Art Seen: National

LOOKING WESTWARD // A CHICAGO ARTIST RETURNS HOME

By Kate Pollasch

Most of us have experienced one artist whose works make words feel inadequate; who creates topographies and compositions that leaves one beguiled in a haze of unending attraction and questions, lost for a way to emote the magnetic complexity of their work. For me, this artist is Miyoko Ito (1918–1983). Born and raised in Berkley, California, Ito received her Bachelor of Arts from the University of California in 1942. She spent a brief time in a Japanese Internment camp in California during World War II and relocated to study at Smith College before moving to Chicago to attend The School of the Art Institute of Chicago in 1944. Once she moved to Chicago, Ito would remain and build her practice until her death in 1983. Ito is not the most well-known Chicago painter, but her decades long career left behind a survey of works that suspend reality, awaken a scene of saturated color, illogical space, and mysterious corporeal references that echo with subtlety and self-assurance. Her canvases are resolved and commanding, generously offering a choreography between macro forms and micro gestures.

Ito was an abstract artist whose compositions signal architecture, furniture, domestic space, and bodies with keen deconstruction and ambiguity. Each scene is charged with reverberating inconsistencies; what might seem like a drawer is also touched by thin wisps of hair and what might feel like a threshold is pushed back by a flat sense of space. Working through the times of the Monster Roster and Chicago Imagists, Ito was an abstractionist in a swirl of thriving and popular representational Chicago artists. Represented by Phyllis Kind Gallery and exhibited at the Hyde Park Art Center under Curator Don Baum, she was also an inspiration to many of the younger Imagist artists—such as Jim Nutt, Roger Brown, and Gladys Nilsson. On a larger national platform, her ingenious approach to geometric and organic formal construction paired with decades-long shifting color pallets places her in the center of a constellation of innovative abstraction artists. But, historically she has remained siloed from these art historical discussions, left off the debate of modern abstraction and not the exact fit for the study of Imagists art history. Her works can be found in prominent private collections more than they are in museums across the nation, and historical texts are thinly evident throughout the decades.

But time is not Ito’s enemy—her work does not stand on the accolades of the past, or on the popularity of art history. Her paintings remain, unapologetic in their expertise, waiting to imprint themselves on any who will view. San Francisco-based Curator Jordan Stein, has spent the past two years exhuming Ito’s works from collections and closets across the nation to create the exhibition Miyoko Ito: MATRIX 267 at the Berkeley Art Museum and Pacific Film Archive. The first solo exhibition of Ito’s work in Berkley and the first exhibition of her work in a public context in nearly forty years, this exhibition brings Ito home to California, and back into a contemporary context. I had the opportunity to speak with Jordan Stein about his approach to curating, research into Ito, and views on her work. Below are excerpts from our conversation.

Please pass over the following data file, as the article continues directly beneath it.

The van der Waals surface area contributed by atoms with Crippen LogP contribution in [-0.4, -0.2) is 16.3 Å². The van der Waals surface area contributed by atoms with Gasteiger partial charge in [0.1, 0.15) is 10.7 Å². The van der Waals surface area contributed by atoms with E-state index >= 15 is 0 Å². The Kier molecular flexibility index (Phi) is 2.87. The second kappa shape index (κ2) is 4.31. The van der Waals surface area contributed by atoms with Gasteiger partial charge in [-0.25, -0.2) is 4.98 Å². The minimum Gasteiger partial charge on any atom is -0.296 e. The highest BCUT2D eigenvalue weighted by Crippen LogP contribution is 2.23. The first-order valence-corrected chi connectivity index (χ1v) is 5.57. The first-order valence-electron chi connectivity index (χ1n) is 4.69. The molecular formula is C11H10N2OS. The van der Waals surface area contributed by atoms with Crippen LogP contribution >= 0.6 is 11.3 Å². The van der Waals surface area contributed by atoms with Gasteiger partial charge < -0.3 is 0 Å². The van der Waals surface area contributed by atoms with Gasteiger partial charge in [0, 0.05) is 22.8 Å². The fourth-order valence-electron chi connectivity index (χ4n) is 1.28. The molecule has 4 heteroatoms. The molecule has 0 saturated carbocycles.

Miyoko Ito: Island in the Sun, 1978; oil on canvas; 38 x 33 in.; courtesy of John B. Pittman; © The Estate of Miyoko Ito. Photo: Tom Van Eynde.

Miyoko Ito: Island in the Sun, 1978; oil on canvas; 38 x 33 in.; courtesy of John B. Pittman; © The Estate of Miyoko Ito. Photo: Tom Van Eynde.

Kate Pollasch: The exhibition, Matrix 267, was quite a historic undertaking as the first solo presentation of her work in Berkeley and also the first in a public institution in about 40 years. As you began developing this exhibition, how did you navigate her place in art history and Chicago history, in Berkeley, California?

Jordan Stein: In terms of her place in Berkley, well, Miyoko has no place in Berkeley, art historically speaking. She was born and raised there, where she was also an art major at Cal [The University of California, Berkley]. But she did not emerge with a unique style or clique: I got the impression that she was quite studious, enjoyed the limited socializing the art department afforded, and worked almost exclusively in a watercolor tradition known as synthetic cubism. Broadly speaking, as her career advances the pallet warms up and the compositions become more bodily. Her paintings look more and more “California” in terms of the vistas and colors and embodied self-searching. I think they represent the mind of an artist who is moving Westward in her imagination—moving homeward, really.

The strongest feedback I’ve been getting about this show is from artists, mostly painters. It has been conjuring a lot of superlatives, which is fantastic, but I can’t precisely put my finger of why it resonates so deeply in the Bay area at this moment. I suppose it has something to do with the wild yet mannered abstraction at the heart of her practice, one that breaks as many rules as it makes. She is not really a California artist, but this notion feels very California to me.